For a moment, Flea is at a loss to explain how the album could feel so comfortable when he and his bandmates were in torment. Eventually, he suggests that what we’re ultimately hearing in the album is honesty – the sound of four guys who aren’t afraid to be open to one another. “Being true to yourself is about being relaxed,” he says. “So I guess, even though you don’t even realize it at the time, wen you’re like in romantic pain or some kind of pain like that, by feeling that pain and not running away from it, you’re being honest… I guess you’re relaxed when you’re really being yourself. Even though you might not feel like it at the time.”

For his part, Kiedis was feeling awash in affection while the band was making music. That’s reflected to a certain degree in the album’s lyrics, which are far more romantic than the wham-bam-thank-you-ma’am attitude found in early Chili Peppers songs like “Party on Your Pussy.” It’s one thing for Kiedis to come off all warm and fuzzy on ballad fare like “Porcelain” and “This Velvet Glove,” but there’s even a sensitive, romantic side to uptempo funk-rockers like “Around the World.”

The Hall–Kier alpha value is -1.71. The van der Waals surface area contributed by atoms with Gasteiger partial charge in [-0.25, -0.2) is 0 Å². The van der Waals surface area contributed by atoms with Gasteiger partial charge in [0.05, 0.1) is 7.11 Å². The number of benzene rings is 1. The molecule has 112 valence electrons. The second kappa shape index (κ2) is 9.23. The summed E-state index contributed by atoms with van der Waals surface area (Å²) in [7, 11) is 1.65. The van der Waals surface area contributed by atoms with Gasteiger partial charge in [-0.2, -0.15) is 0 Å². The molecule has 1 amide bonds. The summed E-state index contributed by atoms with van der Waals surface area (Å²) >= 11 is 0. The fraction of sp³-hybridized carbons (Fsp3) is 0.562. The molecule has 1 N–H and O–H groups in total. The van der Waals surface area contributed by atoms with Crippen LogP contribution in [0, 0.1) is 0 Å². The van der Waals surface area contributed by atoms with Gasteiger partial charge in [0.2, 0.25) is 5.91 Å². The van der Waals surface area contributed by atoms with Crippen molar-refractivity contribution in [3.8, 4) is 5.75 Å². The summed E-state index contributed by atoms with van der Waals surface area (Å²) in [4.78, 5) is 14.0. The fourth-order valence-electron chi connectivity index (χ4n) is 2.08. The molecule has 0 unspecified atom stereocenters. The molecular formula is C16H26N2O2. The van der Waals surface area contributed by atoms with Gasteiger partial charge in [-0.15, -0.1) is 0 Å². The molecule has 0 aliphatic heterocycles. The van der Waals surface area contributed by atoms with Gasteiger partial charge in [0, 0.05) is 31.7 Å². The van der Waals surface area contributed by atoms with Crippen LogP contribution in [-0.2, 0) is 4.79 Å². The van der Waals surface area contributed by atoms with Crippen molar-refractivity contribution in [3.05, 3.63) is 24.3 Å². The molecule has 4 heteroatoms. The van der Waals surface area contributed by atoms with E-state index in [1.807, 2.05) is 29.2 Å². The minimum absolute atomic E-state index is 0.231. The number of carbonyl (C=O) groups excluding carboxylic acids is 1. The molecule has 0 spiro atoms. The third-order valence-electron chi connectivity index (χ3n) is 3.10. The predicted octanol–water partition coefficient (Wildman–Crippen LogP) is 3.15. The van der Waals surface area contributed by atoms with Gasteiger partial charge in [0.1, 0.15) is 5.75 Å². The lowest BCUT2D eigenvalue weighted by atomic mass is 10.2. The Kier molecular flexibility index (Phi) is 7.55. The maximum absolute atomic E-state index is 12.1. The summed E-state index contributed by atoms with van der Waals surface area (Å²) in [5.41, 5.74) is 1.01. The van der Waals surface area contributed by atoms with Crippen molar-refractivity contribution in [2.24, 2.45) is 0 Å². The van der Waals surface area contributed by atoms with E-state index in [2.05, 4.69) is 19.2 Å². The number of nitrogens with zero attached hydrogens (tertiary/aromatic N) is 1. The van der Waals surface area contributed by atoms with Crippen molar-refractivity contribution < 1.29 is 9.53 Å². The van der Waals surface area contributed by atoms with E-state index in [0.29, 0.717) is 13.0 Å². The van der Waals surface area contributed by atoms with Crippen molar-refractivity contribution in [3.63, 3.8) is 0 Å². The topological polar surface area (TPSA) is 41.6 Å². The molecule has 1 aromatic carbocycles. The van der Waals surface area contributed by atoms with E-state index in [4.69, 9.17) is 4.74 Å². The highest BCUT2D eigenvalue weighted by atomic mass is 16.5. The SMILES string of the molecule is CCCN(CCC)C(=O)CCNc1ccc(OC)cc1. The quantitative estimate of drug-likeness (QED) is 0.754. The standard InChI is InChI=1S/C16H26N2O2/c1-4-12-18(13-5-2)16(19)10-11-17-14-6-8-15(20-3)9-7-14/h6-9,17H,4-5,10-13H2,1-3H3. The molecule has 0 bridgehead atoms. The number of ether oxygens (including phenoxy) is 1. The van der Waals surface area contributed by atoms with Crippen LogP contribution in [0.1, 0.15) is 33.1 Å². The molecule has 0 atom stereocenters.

Funky But Chic

The history of the Red Hot Chili Peppers

Talk to the Red Hot Chili Peppers about how they make music, and they’ll asure you that every member of the quartet is an equal. Talk to the band’s fans, though, and you’re more likely to hear about Anthony Kiedis and Flea than you are about John Frusciante and Chad Smith. Obviously, some of that may have to do with the energetic stage presence the singer and bassist have maintained over the years. But it may also be because those two are the only guys who have been Chili Peppers from the beginning.